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Free Content Higher cost of implementing Xpert® MTB/RIF in Ugandan peripheral settings: implications for cost-effectiveness

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SETTING: Initial cost-effectiveness evaluations of Xpert® MTB/RIF for tuberculosis (TB) diagnosis have not fully accounted for the realities of implementation in peripheral settings.

OBJECTIVE: To evaluate costs and diagnostic outcomes of Xpert testing implemented at various health care levels in Uganda.

DESIGN: We collected empirical cost data from five health centers utilizing Xpert for TB diagnosis, using an ingredients approach. We reviewed laboratory and patient records to assess outcomes at these sites and10 sites without Xpert. We also estimated incremental cost-effectiveness of Xpert testing; our primary outcome was the incremental cost of Xpert testing per newly detected TB case.

RESULTS: The mean unit cost of an Xpert test was US$21 based on a mean monthly volume of 54 tests per site, although unit cost varied widely (US$16–58) and was primarily determined by testing volume. Total diagnostic costs were 2.4-fold higher in Xpert clinics than in non-Xpert clinics; however, Xpert only increased diagnoses by 12%. The diagnostic costs of Xpert averaged US$119 per newly detected TB case, but were as high as US$885 at the center with the lowest volume of tests.

CONCLUSION: Xpert testing can detect TB cases at reasonable cost, but may double diagnostic budgets for relatively small gains, with cost-effectiveness deteriorating with lower testing volumes.
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Keywords: cost-benefit analysis; diagnostic tests, routine; molecular diagnostic techniques; tuberculosis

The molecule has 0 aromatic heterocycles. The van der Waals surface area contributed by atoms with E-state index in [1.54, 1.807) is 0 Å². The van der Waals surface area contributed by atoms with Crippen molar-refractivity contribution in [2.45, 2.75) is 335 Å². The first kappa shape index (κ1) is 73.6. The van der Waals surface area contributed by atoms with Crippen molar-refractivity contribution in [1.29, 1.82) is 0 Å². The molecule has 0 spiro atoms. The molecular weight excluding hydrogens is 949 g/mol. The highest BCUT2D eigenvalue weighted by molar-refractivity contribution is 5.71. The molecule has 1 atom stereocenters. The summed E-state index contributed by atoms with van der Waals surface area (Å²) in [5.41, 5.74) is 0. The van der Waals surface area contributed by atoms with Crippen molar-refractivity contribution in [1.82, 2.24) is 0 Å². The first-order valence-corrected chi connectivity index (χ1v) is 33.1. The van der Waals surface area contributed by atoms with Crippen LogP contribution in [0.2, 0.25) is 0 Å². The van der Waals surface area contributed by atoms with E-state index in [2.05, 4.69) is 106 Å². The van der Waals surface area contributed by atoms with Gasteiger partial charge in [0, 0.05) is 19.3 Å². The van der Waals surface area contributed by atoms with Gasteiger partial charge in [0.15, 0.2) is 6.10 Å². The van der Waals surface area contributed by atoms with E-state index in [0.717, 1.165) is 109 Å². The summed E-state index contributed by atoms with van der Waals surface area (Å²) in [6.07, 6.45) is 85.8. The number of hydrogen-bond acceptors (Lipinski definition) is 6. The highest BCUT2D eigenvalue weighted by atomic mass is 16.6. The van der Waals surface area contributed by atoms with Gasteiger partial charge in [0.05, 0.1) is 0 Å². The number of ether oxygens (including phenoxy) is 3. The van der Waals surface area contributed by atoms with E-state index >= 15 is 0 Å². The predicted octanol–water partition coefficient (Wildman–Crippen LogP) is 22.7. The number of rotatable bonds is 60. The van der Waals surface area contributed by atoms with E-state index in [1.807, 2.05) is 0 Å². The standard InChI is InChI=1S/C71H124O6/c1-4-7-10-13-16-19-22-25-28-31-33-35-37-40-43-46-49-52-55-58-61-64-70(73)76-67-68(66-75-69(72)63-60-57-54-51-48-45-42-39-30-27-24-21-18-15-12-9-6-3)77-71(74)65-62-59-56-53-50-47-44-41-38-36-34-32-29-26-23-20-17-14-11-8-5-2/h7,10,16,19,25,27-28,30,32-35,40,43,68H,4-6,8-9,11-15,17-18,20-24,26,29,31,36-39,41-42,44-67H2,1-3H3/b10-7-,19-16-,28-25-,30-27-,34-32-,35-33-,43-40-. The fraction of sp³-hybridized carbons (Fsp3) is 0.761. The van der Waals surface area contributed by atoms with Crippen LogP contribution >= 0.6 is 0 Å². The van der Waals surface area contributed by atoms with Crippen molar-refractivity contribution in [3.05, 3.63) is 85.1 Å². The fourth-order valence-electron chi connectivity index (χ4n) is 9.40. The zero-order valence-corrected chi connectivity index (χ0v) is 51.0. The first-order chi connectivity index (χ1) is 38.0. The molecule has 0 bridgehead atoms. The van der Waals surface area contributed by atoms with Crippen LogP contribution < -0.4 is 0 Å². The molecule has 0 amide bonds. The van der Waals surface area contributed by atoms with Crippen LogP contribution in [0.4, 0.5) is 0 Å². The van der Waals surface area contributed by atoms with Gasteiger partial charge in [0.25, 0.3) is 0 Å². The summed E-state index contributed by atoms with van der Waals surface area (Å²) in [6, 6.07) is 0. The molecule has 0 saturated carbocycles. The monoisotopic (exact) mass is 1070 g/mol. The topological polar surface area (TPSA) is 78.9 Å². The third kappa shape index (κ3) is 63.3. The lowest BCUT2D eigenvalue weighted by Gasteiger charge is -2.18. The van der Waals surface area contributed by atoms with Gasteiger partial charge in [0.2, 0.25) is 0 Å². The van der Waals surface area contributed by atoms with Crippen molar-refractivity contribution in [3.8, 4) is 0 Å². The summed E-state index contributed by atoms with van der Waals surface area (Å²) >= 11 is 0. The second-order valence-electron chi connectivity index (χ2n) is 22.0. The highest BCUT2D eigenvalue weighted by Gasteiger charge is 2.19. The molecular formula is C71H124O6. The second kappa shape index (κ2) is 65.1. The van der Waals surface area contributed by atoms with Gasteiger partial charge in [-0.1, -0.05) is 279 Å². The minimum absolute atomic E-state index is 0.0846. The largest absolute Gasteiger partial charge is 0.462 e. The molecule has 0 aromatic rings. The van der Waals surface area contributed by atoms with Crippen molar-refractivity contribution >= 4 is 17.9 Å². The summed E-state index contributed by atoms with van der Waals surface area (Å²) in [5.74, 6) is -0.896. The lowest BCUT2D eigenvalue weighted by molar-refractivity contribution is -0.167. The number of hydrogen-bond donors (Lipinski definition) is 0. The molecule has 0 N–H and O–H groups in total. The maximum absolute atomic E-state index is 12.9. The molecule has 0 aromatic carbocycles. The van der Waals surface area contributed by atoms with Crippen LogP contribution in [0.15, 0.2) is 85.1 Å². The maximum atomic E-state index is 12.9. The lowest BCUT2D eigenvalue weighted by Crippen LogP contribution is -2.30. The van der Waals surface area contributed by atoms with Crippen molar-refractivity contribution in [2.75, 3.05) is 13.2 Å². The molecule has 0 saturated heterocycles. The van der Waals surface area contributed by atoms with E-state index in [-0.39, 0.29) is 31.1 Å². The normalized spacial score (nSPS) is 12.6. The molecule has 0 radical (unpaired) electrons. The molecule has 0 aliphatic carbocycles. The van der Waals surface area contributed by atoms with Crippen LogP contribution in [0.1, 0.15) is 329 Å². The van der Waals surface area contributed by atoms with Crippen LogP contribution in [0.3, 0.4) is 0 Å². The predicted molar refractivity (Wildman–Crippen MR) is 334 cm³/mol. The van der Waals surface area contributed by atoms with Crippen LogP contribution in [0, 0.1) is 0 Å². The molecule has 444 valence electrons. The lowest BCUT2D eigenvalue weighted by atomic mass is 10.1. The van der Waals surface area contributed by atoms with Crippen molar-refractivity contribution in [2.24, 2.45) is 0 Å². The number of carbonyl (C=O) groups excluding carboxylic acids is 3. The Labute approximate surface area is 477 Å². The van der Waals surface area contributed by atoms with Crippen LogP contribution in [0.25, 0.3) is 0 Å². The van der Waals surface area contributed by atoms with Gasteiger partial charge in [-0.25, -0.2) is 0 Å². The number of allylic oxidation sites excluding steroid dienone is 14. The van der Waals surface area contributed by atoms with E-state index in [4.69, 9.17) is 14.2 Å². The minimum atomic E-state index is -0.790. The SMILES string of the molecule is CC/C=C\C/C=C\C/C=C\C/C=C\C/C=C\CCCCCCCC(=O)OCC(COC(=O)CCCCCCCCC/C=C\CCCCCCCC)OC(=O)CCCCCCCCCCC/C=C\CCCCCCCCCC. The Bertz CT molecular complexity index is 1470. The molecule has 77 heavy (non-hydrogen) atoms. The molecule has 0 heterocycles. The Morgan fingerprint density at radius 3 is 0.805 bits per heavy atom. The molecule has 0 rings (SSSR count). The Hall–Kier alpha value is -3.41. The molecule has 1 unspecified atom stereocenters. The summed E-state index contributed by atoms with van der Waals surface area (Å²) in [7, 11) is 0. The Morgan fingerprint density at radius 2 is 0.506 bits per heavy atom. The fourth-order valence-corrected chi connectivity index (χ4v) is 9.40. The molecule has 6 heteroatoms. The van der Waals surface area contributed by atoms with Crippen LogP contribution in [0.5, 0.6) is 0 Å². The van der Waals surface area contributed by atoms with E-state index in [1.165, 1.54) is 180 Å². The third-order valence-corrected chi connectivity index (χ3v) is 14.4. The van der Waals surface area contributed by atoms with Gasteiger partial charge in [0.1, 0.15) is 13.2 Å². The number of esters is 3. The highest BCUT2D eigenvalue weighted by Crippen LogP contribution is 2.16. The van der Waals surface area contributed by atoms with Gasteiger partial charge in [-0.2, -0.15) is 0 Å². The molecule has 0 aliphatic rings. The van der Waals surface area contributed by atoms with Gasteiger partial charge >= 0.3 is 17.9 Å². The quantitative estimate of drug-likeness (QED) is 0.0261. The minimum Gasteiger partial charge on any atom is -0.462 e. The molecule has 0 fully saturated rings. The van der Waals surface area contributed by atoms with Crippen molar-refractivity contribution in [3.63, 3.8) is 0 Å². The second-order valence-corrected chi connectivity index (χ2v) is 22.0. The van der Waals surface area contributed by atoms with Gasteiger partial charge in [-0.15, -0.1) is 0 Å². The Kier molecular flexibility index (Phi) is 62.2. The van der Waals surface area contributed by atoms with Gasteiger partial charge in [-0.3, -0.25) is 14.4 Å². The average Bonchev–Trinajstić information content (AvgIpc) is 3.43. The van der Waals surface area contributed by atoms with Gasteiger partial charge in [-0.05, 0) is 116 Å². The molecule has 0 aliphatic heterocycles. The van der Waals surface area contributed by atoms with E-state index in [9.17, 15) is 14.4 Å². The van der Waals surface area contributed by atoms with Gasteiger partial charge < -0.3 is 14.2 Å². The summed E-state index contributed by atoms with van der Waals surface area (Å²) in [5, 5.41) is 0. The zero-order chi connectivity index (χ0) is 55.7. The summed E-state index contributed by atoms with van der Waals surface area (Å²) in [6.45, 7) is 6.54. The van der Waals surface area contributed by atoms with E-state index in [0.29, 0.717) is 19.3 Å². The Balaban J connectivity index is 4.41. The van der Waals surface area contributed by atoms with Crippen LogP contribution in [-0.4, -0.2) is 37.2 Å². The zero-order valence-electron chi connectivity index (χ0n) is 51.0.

Document Type: Research Article

Affiliations: 1: Johns Hopkins University School of Medicine, Baltimore, Maryland, USA 2: Population Services International, Washington DC, USA 3: Department of Medicine, Clinical Epidemiology Unit, Makerere University College of Health Sciences, Kampala, Uganda 4: Department of Epidemiology, Johns Hopkins Bloomberg School of Public Health, Baltimore, Maryland, USA 5: Division of Pulmonary and Critical Care Medicine and Curry International Tuberculosis Center, University of California San Francisco, San Francisco, California, USA 6: Department of Epidemiology (Microbial Diseases), Yale School of Public Health, New Haven, USA; Pulmonary, Critical Care, and Sleep Medicine Section, Yale School of Medicine, New Haven, Connecticut, USA 7: London School of Hygiene & Tropical Medicine, London, UK

Publication date: September 1, 2016

More about this publication?
  • The International Journal of Tuberculosis and Lung Disease (IJTLD) is for clinical research and epidemiological studies on lung health, including articles on TB, TB-HIV and respiratory diseases such as COVID-19, asthma, COPD, child lung health and the hazards of tobacco and air pollution. Individuals and institutes can subscribe to the IJTLD online or in print – simply email us at [email protected] for details.

    The IJTLD is dedicated to understanding lung disease and to the dissemination of knowledge leading to better lung health. To allow us to share scientific research as rapidly as possible, the IJTLD is fast-tracking the publication of certain articles as preprints prior to their publication. Read fast-track articles.

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